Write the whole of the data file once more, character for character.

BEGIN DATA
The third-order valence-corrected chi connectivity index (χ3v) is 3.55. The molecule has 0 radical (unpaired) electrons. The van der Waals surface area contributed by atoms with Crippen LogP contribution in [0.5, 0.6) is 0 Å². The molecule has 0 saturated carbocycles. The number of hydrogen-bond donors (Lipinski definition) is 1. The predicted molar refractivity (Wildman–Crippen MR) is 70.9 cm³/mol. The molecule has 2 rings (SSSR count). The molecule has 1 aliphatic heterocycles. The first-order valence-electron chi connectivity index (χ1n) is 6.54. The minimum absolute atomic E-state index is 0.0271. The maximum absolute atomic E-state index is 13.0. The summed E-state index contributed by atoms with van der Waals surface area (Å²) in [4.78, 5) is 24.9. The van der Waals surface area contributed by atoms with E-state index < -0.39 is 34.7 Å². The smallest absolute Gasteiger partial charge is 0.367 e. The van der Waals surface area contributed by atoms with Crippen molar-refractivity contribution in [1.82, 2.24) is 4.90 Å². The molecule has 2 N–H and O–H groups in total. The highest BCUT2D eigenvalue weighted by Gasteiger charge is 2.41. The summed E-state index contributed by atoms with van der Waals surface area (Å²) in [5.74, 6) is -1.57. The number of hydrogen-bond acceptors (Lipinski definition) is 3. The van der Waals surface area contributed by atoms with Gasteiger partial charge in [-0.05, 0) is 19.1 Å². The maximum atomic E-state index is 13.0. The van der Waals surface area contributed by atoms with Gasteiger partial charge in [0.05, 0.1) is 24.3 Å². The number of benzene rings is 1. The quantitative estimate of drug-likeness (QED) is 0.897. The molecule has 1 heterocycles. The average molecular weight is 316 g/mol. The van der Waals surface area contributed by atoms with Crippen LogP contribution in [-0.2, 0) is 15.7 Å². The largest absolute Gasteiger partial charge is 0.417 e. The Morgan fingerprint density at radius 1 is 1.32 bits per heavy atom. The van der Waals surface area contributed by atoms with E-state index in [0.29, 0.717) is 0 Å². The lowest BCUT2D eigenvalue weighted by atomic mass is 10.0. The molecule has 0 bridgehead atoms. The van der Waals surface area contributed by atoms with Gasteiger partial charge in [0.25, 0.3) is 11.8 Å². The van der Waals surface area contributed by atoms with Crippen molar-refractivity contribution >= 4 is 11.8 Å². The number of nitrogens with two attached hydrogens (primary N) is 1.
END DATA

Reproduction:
The third-order valence-corrected chi connectivity index (χ3v) is 3.55. The molecule has 0 radical (unpaired) electrons. The van der Waals surface area contributed by atoms with Crippen LogP contribution in [0.5, 0.6) is 0 Å². The molecule has 0 saturated carbocycles. The number of hydrogen-bond donors (Lipinski definition) is 1. The predicted molar refractivity (Wildman–Crippen MR) is 70.9 cm³/mol. The molecule has 2 rings (SSSR count). The molecule has 1 aliphatic heterocycles. The first-order valence-electron chi connectivity index (χ1n) is 6.54. The minimum absolute atomic E-state index is 0.0271. The maximum absolute atomic E-state index is 13.0. The summed E-state index contributed by atoms with van der Waals surface area (Å²) in [4.78, 5) is 24.9. The van der Waals surface area contributed by atoms with E-state index < -0.39 is 34.7 Å². The smallest absolute Gasteiger partial charge is 0.367 e. The van der Waals surface area contributed by atoms with Crippen molar-refractivity contribution in [1.82, 2.24) is 4.90 Å². The molecule has 2 N–H and O–H groups in total. The highest BCUT2D eigenvalue weighted by Gasteiger charge is 2.41. The summed E-state index contributed by atoms with van der Waals surface area (Å²) in [5.74, 6) is -1.57. The number of hydrogen-bond acceptors (Lipinski definition) is 3. The van der Waals surface area contributed by atoms with Gasteiger partial charge in [-0.05, 0) is 19.1 Å². The maximum atomic E-state index is 13.0. The van der Waals surface area contributed by atoms with Gasteiger partial charge in [0.05, 0.1) is 24.3 Å². The number of benzene rings is 1. The quantitative estimate of drug-likeness (QED) is 0.897. The molecule has 1 heterocycles. The average molecular weight is 316 g/mol. The van der Waals surface area contributed by atoms with Crippen LogP contribution in [-0.2, 0) is 15.7 Å². The largest absolute Gasteiger partial charge is 0.417 e. The Morgan fingerprint density at radius 1 is 1.32 bits per heavy atom. The van der Waals surface area contributed by atoms with E-state index in [0.29, 0.717) is 0 Å². The lowest BCUT2D eigenvalue weighted by atomic mass is 10.0. The molecule has 0 bridgehead atoms. The van der Waals surface area contributed by atoms with Gasteiger partial charge in [0.25, 0.3) is 11.8 Å². The van der Waals surface area contributed by atoms with Crippen molar-refractivity contribution >= 4 is 11.8 Å². The number of nitrogens with two attached hydrogens (primary N) is 1.